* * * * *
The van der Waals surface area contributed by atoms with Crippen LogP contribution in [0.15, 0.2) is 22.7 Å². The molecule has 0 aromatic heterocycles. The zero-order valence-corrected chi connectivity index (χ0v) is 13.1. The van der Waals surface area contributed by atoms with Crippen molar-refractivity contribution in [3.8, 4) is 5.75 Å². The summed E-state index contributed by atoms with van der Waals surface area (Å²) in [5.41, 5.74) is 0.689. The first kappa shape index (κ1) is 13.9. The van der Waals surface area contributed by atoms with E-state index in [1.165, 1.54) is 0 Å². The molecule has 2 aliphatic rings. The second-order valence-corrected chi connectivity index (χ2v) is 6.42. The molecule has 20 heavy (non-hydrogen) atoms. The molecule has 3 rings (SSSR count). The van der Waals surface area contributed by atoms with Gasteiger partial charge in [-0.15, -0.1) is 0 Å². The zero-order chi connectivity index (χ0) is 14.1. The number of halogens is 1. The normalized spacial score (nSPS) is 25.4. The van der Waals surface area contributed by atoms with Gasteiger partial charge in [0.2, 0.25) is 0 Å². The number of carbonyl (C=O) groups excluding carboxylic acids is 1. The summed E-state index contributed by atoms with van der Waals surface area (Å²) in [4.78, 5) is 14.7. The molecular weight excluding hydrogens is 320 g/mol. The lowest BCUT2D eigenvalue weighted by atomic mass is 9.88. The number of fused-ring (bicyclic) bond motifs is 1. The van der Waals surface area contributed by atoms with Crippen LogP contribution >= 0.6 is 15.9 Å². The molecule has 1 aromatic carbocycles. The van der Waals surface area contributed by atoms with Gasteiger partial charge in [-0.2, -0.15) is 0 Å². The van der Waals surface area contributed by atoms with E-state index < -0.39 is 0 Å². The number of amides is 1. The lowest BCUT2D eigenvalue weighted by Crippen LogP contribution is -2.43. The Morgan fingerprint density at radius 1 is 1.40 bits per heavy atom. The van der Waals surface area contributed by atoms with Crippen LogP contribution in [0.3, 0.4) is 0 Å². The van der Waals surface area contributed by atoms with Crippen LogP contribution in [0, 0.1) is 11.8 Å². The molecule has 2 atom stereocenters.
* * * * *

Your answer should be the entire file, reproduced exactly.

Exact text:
The van der Waals surface area contributed by atoms with Crippen LogP contribution in [0.15, 0.2) is 22.7 Å². The molecule has 0 aromatic heterocycles. The zero-order valence-corrected chi connectivity index (χ0v) is 13.1. The van der Waals surface area contributed by atoms with Crippen molar-refractivity contribution in [3.8, 4) is 5.75 Å². The summed E-state index contributed by atoms with van der Waals surface area (Å²) in [5.41, 5.74) is 0.689. The first kappa shape index (κ1) is 13.9. The van der Waals surface area contributed by atoms with E-state index in [1.165, 1.54) is 0 Å². The molecule has 2 aliphatic rings. The second-order valence-corrected chi connectivity index (χ2v) is 6.42. The molecule has 20 heavy (non-hydrogen) atoms. The molecule has 3 rings (SSSR count). The van der Waals surface area contributed by atoms with Gasteiger partial charge in [-0.15, -0.1) is 0 Å². The zero-order chi connectivity index (χ0) is 14.1. The number of halogens is 1. The normalized spacial score (nSPS) is 25.4. The van der Waals surface area contributed by atoms with Gasteiger partial charge in [0.2, 0.25) is 0 Å². The number of carbonyl (C=O) groups excluding carboxylic acids is 1. The summed E-state index contributed by atoms with van der Waals surface area (Å²) in [4.78, 5) is 14.7. The molecular weight excluding hydrogens is 320 g/mol. The lowest BCUT2D eigenvalue weighted by atomic mass is 9.88. The number of fused-ring (bicyclic) bond motifs is 1. The van der Waals surface area contributed by atoms with Crippen LogP contribution >= 0.6 is 15.9 Å². The molecule has 1 aromatic carbocycles. The van der Waals surface area contributed by atoms with Gasteiger partial charge in [-0.2, -0.15) is 0 Å². The van der Waals surface area contributed by atoms with E-state index < -0.39 is 0 Å². The number of amides is 1. The lowest BCUT2D eigenvalue weighted by Crippen LogP contribution is -2.43. The Morgan fingerprint density at radius 1 is 1.40 bits per heavy atom. The van der Waals surface area contributed by atoms with Crippen LogP contribution in [0.3, 0.4) is 0 Å². The van der Waals surface area contributed by atoms with Crippen LogP contribution in [0, 0.1) is 11.8 Å². The molecule has 2 atom stereocenters.